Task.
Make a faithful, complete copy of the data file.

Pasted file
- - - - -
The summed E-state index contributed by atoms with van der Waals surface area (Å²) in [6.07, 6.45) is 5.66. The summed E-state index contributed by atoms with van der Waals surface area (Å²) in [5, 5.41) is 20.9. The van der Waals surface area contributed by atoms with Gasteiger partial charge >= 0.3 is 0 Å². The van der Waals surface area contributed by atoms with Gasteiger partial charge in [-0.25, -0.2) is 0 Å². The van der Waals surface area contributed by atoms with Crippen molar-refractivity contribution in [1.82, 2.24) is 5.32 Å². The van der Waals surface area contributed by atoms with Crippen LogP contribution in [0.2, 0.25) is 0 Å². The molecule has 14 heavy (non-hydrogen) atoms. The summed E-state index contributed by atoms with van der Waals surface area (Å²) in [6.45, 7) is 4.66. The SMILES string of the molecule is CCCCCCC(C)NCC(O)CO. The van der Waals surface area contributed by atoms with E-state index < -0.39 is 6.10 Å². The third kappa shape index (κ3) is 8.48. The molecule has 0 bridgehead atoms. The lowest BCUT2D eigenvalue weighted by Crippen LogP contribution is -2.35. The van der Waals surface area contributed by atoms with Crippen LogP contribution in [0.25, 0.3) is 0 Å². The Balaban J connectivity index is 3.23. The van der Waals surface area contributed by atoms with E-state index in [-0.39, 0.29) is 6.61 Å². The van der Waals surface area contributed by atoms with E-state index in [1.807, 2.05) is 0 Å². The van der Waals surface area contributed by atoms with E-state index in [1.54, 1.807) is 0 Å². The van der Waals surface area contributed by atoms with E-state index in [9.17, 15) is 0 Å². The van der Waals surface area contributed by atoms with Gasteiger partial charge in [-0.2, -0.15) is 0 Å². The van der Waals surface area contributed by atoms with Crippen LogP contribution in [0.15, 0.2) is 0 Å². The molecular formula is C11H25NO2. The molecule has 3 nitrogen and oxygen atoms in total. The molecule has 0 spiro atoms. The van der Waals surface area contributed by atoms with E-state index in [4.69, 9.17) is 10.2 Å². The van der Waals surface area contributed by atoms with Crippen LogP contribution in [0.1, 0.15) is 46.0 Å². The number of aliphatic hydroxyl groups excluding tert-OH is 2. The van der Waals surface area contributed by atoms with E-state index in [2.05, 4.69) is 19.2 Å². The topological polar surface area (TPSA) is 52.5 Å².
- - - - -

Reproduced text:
The summed E-state index contributed by atoms with van der Waals surface area (Å²) in [6.07, 6.45) is 5.66. The summed E-state index contributed by atoms with van der Waals surface area (Å²) in [5, 5.41) is 20.9. The van der Waals surface area contributed by atoms with Gasteiger partial charge >= 0.3 is 0 Å². The van der Waals surface area contributed by atoms with Gasteiger partial charge in [-0.25, -0.2) is 0 Å². The van der Waals surface area contributed by atoms with Crippen molar-refractivity contribution in [1.82, 2.24) is 5.32 Å². The van der Waals surface area contributed by atoms with Crippen LogP contribution in [0.2, 0.25) is 0 Å². The molecule has 14 heavy (non-hydrogen) atoms. The summed E-state index contributed by atoms with van der Waals surface area (Å²) in [6.45, 7) is 4.66. The SMILES string of the molecule is CCCCCCC(C)NCC(O)CO. The van der Waals surface area contributed by atoms with E-state index < -0.39 is 6.10 Å². The third kappa shape index (κ3) is 8.48. The molecule has 0 bridgehead atoms. The lowest BCUT2D eigenvalue weighted by Crippen LogP contribution is -2.35. The van der Waals surface area contributed by atoms with Crippen LogP contribution in [0.25, 0.3) is 0 Å². The Balaban J connectivity index is 3.23. The van der Waals surface area contributed by atoms with E-state index in [-0.39, 0.29) is 6.61 Å². The van der Waals surface area contributed by atoms with E-state index in [1.807, 2.05) is 0 Å². The van der Waals surface area contributed by atoms with E-state index in [1.54, 1.807) is 0 Å². The van der Waals surface area contributed by atoms with E-state index in [9.17, 15) is 0 Å². The van der Waals surface area contributed by atoms with Gasteiger partial charge in [-0.2, -0.15) is 0 Å². The van der Waals surface area contributed by atoms with Crippen LogP contribution in [0.15, 0.2) is 0 Å². The molecular formula is C11H25NO2. The molecule has 3 nitrogen and oxygen atoms in total. The molecule has 0 spiro atoms. The van der Waals surface area contributed by atoms with E-state index in [4.69, 9.17) is 10.2 Å². The van der Waals surface area contributed by atoms with Crippen LogP contribution in [0.1, 0.15) is 46.0 Å². The number of aliphatic hydroxyl groups excluding tert-OH is 2. The van der Waals surface area contributed by atoms with E-state index in [2.05, 4.69) is 19.2 Å². The topological polar surface area (TPSA) is 52.5 Å².